If you’ve spent any time over the past six months browsing through Jewish Tik Tok or Instagram, you’ve likely come across some of the now notorious Yiddish covers that New York’s Mendel Goldman’s put out. From Lizzo to Miley to Harry Styles, Goldman’s found ways to breathe new life (and a little umph) into some of our favorite pop songs.
Though he speaks English, Yiddish and Hebrew fluently, music, Goldman says, has always been his first language. “I fell in love with music when I was six years old and heard my sister playing piano,” he says. “I was immediately jealous and wanted to try it out.” By the age of seven, he was writing his own songs and by the age of eight or nine, he was performing songs at the local tennis court for the Orthodox community he grew up with. By 10, he joined the now famous Miami Boys Choir and as an adult, has been recording and performing his own music, and loving every second of it.
Menschions: You’ve had quite a month! Your reels are everywhere and we love watching what you come up with. How did it all happen?
MG: I love making music and I decided to try something new out, so I did a Lizzo cover in Yiddish and within a few days, I went from like 1,700 followers to more than 19,000. It was so crazy!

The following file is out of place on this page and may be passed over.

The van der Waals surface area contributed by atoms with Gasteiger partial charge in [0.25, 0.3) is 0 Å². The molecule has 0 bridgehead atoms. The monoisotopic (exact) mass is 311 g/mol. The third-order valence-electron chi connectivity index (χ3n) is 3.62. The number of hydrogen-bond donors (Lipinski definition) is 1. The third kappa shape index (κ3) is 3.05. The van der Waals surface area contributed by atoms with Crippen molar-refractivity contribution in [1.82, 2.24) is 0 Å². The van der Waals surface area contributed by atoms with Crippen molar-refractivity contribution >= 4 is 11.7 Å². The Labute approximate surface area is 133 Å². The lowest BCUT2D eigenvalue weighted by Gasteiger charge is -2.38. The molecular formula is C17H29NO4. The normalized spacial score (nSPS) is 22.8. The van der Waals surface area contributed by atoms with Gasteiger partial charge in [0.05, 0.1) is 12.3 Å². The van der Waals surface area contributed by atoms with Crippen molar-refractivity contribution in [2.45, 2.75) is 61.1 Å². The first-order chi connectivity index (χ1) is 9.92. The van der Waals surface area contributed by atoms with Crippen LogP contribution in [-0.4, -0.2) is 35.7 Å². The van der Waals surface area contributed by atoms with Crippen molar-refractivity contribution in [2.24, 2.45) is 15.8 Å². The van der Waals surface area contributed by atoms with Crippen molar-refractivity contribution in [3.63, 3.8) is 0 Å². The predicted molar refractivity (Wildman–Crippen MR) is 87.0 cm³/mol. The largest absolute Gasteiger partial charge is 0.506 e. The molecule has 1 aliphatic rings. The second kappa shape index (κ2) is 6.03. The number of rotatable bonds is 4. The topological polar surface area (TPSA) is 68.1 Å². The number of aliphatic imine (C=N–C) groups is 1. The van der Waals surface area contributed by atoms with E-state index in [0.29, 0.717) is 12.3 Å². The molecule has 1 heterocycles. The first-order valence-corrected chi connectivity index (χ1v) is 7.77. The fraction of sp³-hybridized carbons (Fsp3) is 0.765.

Menschions: That’s pretty amazing! What made you pick Lizzo?
MG: It actually came from a comment someone posted on a previous skit I did. I was dressed as a rabbi and I captioned it to say, “when the rabbi comes in and sounds nothing like you expect.” From there, someone commented to say, “when the rabbi said he was going to do something different today I thought he was going to start rapping Lizzo in Yiddish,” and I just kind of ran with it from there! I love Lizzo! I think she’s amazing and really true to herself. She also plays with a lot of old school beats, similar to QUEEN, which make it so fun to experiment with. I heard the bridge to “About Damn Time” and thought it would sound great in Yiddish.
Menschions: And what was the reaction?